> +43 (0) 650 7644477 
> 

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^ permalink raw reply	[flat|nested] 5+ messages in thread

* Re: feature request: .blameignore
  2019-04-15 21:15 ` Thomas Gummerer
@ 2019-04-15 21:56   ` Christian González
  2019-04-16 14:52     ` Barret Rhoden
  0 siblings, 1 reply; 5+ messages in thread
From: Christian González @ 2019-04-15 21:56 UTC (permalink / raw)
  To: Thomas Gummerer; +Cc: git, Barret Rhoden

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Am 15.04.19 um 23:15 schrieb Thomas Gummerer:
> This sounds roughly like what Barret Rhoden (added to Cc) has been
> working on.  I haven't followed that patch series in detail, but you
> can have a look at it atthe latest iteration at
> https://public-inbox.org/git/20190410162409.117264-1-brho@google.com/.

As far as I can see this is an "automagic" way of creating those "blame
skips" - which can be easier in some way, but until it works "perfect"
It is prone to produce problems IMHO.

The git history is a "document" that _has_ not to be changed by design.
So if this "heuristic" produces a wrong result, it's kind of
unpredictable what was wrong.

I think it would be MUCH easier to mark chunks or whole commits as  "not
important" explicitly - by using a file.

Look at .gitignore: git isn't trying to heuristically determine which
files should be ignored when committing. This is done explicitly in a
.gitignore file.

For blames this could be done too.

Heuristics could lead to other kind of problems too, as the engine does
not know anything about the project. Maybe there will be a programming
language in near future where trailing whitespaces matter (bah, please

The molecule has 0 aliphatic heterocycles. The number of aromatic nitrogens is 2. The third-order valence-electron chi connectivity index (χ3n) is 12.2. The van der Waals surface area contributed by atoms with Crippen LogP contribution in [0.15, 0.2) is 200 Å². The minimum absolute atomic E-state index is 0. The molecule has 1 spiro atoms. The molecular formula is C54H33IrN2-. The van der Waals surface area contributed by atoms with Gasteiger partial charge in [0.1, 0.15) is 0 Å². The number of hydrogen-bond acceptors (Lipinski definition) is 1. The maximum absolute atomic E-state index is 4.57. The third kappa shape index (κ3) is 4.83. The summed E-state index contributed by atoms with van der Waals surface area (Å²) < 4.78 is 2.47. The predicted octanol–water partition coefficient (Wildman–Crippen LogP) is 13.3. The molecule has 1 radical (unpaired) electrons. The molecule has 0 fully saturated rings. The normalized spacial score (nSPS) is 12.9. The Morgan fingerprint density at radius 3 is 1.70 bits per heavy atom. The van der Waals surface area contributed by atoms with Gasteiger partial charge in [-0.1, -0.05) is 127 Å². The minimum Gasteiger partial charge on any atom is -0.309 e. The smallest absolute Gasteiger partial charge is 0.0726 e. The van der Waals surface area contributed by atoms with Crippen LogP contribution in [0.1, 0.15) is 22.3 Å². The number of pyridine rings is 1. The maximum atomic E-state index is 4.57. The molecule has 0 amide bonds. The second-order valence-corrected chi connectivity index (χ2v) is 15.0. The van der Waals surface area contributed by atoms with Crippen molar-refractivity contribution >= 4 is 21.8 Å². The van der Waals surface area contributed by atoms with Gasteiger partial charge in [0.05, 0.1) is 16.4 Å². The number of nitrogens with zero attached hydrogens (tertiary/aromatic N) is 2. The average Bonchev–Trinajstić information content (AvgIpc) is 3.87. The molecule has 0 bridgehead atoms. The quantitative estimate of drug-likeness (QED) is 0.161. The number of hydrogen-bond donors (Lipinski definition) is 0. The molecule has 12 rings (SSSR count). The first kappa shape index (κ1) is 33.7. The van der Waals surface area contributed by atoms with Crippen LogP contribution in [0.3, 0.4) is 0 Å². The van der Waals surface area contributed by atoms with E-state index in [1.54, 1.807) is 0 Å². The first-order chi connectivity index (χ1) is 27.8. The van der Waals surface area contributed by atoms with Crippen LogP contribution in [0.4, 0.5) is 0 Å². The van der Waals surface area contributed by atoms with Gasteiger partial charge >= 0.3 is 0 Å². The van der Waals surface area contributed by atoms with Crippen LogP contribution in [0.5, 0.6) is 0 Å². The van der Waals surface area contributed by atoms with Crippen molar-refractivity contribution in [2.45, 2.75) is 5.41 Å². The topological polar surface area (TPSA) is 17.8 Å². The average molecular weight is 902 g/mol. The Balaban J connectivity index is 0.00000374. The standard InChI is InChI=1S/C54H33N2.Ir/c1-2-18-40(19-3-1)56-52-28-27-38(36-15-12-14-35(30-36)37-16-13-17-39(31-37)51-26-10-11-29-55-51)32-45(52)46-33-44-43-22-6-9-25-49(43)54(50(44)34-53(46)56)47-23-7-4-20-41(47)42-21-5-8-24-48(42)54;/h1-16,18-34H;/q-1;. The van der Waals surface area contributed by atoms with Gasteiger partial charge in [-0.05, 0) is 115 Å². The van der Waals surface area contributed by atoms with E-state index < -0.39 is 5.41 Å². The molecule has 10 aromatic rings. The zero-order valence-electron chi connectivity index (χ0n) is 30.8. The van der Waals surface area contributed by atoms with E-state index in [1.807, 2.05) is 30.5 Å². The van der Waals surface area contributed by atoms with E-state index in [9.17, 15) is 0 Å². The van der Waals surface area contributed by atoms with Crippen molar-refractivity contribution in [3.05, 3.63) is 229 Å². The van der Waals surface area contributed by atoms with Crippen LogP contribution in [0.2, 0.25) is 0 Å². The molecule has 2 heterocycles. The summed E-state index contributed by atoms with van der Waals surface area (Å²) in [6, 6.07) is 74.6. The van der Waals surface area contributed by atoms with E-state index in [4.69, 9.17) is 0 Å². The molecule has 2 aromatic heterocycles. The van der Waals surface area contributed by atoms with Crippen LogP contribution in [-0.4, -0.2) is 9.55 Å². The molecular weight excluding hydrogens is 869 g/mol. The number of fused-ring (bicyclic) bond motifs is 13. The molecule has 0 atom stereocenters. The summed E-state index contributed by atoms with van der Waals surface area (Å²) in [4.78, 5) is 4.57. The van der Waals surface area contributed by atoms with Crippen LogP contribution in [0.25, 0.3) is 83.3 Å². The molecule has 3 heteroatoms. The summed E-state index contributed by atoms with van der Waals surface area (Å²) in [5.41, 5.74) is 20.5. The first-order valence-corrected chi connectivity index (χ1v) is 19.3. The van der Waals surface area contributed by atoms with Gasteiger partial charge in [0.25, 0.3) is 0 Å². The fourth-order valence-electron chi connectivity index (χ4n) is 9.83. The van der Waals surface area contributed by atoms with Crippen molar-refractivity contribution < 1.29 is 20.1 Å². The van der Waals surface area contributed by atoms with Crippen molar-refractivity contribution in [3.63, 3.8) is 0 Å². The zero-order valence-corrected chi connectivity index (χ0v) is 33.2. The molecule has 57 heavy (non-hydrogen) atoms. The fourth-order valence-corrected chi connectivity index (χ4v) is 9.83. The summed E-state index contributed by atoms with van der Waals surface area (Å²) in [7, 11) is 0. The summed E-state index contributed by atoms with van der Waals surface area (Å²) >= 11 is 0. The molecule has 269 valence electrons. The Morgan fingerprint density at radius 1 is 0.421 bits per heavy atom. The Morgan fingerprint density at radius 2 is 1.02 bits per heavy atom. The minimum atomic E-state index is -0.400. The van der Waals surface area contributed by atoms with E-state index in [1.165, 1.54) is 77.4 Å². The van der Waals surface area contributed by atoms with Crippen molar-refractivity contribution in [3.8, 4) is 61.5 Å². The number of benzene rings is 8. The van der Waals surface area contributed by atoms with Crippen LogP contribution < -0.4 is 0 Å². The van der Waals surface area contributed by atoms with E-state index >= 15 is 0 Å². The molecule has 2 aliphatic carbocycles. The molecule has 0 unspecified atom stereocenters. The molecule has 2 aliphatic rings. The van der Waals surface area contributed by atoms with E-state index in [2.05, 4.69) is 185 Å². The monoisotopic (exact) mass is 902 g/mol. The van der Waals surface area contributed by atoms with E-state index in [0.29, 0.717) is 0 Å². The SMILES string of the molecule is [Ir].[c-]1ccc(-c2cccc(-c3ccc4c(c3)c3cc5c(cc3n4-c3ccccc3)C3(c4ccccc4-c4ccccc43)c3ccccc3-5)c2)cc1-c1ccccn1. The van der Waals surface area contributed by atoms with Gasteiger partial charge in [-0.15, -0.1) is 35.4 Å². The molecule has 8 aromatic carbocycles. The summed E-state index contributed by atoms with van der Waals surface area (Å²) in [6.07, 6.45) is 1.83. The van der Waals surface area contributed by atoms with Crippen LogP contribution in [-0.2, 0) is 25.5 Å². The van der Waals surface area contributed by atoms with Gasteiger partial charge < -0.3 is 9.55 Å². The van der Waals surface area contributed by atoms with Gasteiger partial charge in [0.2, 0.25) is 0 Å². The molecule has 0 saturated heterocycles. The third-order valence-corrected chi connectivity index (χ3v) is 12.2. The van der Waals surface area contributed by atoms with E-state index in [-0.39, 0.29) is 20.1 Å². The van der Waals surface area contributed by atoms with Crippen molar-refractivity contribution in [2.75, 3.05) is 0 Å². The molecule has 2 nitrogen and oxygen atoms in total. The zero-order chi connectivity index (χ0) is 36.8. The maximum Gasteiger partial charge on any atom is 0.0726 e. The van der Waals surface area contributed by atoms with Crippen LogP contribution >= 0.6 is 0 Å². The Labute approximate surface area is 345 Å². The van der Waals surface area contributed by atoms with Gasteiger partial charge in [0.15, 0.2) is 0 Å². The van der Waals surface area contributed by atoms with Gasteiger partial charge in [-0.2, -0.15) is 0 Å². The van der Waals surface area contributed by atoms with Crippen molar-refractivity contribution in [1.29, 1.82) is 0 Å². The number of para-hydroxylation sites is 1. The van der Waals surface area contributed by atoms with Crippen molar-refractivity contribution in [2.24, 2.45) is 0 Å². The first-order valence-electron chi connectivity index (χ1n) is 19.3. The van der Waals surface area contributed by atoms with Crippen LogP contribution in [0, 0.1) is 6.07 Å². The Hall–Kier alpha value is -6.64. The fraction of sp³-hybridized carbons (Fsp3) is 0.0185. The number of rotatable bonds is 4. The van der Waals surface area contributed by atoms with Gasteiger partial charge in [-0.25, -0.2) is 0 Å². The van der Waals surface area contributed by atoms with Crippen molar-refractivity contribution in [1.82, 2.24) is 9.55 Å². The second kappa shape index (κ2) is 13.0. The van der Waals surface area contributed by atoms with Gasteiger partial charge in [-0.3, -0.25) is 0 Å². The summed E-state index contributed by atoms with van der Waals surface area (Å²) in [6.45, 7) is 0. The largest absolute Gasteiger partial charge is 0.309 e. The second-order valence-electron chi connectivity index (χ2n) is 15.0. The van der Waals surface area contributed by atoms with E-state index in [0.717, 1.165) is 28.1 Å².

not). But the project should decide, not git itself.

So IMHO project specific .*ignore files are the better way of handling
this than doing the skipping on heuristics alone - which could be
helpful though when *creating* that files, even during the commit
process... like

    git ccheckut
    git: 'ccheckut' is not a git command. See 'git --help'.

    The most similar command is
    checkout

Maybe a lazy:

    git commit -a -m "big, clunky, fixes everything and the rest"

could produce a message like:

    There are whitespace changes in files <file_a>, <file_b> ... -
    git automatically marked them as not important
    commits. They are ignored when using git-blame.

Christian

--

Dr. Christian González
https://nerdocs.at


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^ permalink raw reply	[flat|nested] 5+ messages in thread

* Re: feature request: .blameignore
  2019-04-15 21:56   ` Christian González
@ 2019-04-16 14:52     ` Barret Rhoden
  2019-04-16 16:33       ` Christian González
  0 siblings, 1 reply; 5+ messages in thread
From: Barret Rhoden @ 2019-04-16 14:52 UTC (permalink / raw)
  To: Christian González, Thomas Gummerer; +Cc: git

Hi -

On 4/15/19 5:56 PM, Christian González wrote:
> Am 15.04.19 um 23:15 schrieb Thomas Gummerer:
>> This sounds roughly like what Barret Rhoden (added to Cc) has been
>> working on.  I haven't followed that patch series in detail, but you